“This experience is one of my big motivations for pushing through coursework,” Phillips says. “Even today in lab, we were talking about RNA primers and mutations, and I was like, ‘I know that because we’re talking about that in 101!’ Neuroscience is something I’m passionate about so getting to talk about all the details and learning how things work intrigues me.”
Amy Fernandez, another first-year student who was selected to participate in FERBS, has likewise found herself drawing connections between her coursework and her work in the lab of biology professor Paul Sniegowski, who is also the Stephen A. Levin Family Dean of the College of Arts and Sciences. Though she started her lab work in a virtual mode, she’s now spending five to seven hours a week there in person, contributing to research on the microevolution of yeast.
“At first it was intimidating but Dr. Ben Sprung, the postdoc I work with, is so great. He’s very patient,” says Fernandez, who’s from Woodbridge, New Jersey. “I’ve learned so many techniques. I’ve extracted yeast DNA, I’ve started strains, I’ve run PCRs and gel electrophoresis assays.
“I feel like lab for me is a safe haven,” she says. “If I’m having a bad week, I can go in there and submerge myself in the science, and it brings me out of it.”
A sustainable start
With expanded summer support for students through Student Registration and Financial Services, Fernandez will continue working in the Sniegowski lab through the summer and into the fall, gaining solid experience that she hopes will continue to launch her to eventually earning a M.D./Ph.D. dual degree.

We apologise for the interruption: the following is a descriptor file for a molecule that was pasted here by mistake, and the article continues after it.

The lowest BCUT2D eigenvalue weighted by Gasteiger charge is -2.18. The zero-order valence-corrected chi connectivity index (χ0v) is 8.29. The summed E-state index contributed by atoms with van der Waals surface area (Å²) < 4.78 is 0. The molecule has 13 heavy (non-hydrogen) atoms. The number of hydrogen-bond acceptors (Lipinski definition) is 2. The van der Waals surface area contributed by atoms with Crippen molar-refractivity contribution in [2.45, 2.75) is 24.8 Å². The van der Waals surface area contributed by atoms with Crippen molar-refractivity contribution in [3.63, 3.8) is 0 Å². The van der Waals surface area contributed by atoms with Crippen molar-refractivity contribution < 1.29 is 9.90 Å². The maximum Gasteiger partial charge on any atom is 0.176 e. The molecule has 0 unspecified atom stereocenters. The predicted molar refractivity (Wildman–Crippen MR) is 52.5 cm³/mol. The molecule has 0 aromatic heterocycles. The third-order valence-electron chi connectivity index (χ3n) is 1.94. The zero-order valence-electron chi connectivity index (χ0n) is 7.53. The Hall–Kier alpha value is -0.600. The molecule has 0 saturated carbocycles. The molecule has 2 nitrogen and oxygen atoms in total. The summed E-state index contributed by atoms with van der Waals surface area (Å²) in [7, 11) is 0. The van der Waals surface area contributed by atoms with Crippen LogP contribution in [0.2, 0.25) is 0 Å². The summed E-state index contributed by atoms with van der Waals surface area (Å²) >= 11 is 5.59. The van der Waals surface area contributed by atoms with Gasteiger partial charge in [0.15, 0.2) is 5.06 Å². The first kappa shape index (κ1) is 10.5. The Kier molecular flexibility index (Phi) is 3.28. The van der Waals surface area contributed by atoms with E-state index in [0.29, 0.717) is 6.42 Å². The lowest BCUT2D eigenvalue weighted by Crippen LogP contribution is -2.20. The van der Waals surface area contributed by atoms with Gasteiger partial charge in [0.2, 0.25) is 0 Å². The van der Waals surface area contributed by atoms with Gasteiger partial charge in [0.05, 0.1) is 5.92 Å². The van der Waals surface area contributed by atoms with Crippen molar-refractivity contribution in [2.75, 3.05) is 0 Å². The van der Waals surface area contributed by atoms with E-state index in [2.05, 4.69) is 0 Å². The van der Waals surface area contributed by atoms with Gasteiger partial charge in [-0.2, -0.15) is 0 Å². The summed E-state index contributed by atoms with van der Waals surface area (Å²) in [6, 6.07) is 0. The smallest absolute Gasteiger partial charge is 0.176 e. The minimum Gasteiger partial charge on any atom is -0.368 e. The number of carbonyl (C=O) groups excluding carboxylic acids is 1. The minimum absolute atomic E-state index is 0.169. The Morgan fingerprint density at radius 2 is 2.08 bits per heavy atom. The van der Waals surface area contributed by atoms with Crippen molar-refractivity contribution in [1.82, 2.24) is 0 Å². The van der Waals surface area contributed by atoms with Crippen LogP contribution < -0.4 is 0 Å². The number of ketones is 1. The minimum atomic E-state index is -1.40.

“Ever since I was little, I’ve said that when I grow up I want to be a doctor,” she says. “Now I’m a step closer to actually being able to achieve that.”
Already, Johnson has seen a difference in the participants. “It may be too early to say it’s causation, but what I am seeing is more students applying for internships, for research opportunities, using Career Services; there is a confidence being built,” she says. “These programs—Penn FERBS, PennCAP, Penn First Plus—they are helping students, especially first-generation students, to foster a positive-growth mindset.”
As the PennFERBS team wraps up the pilot year, they are looking to establish their position as a permanent fixture at Penn and continue to build upon what they accomplished during their first year, perhaps also extending aspects of the program into the students’ sophomore year. “In addition to connecting students with research labs, by having the students take on mentorship responsibilities in their second years serves as a step toward assuming future leadership roles,” Pohlschröder says.
For her part, Phillips is already envisioning how to pass along the lessons she’s learned from FERBS as a peer mentor in this upcoming summer’s PFP. “High school and college are two-way different things,” she says. “I want to be a person who the incoming freshmen can talk to about that transition.”
And as the program continues, Pohlschröder is certain that the whole research community can benefit, at Penn and beyond. “In lieu of the current crisis in public health, the importance of programs such as this takes on even greater urgency,” she says. “By increasing representation in the biomedical workforce, we can take a crucial step toward eliminating the racial and ethnic disparities in healthcare made so readily apparent by our flawed response to COVID-19.”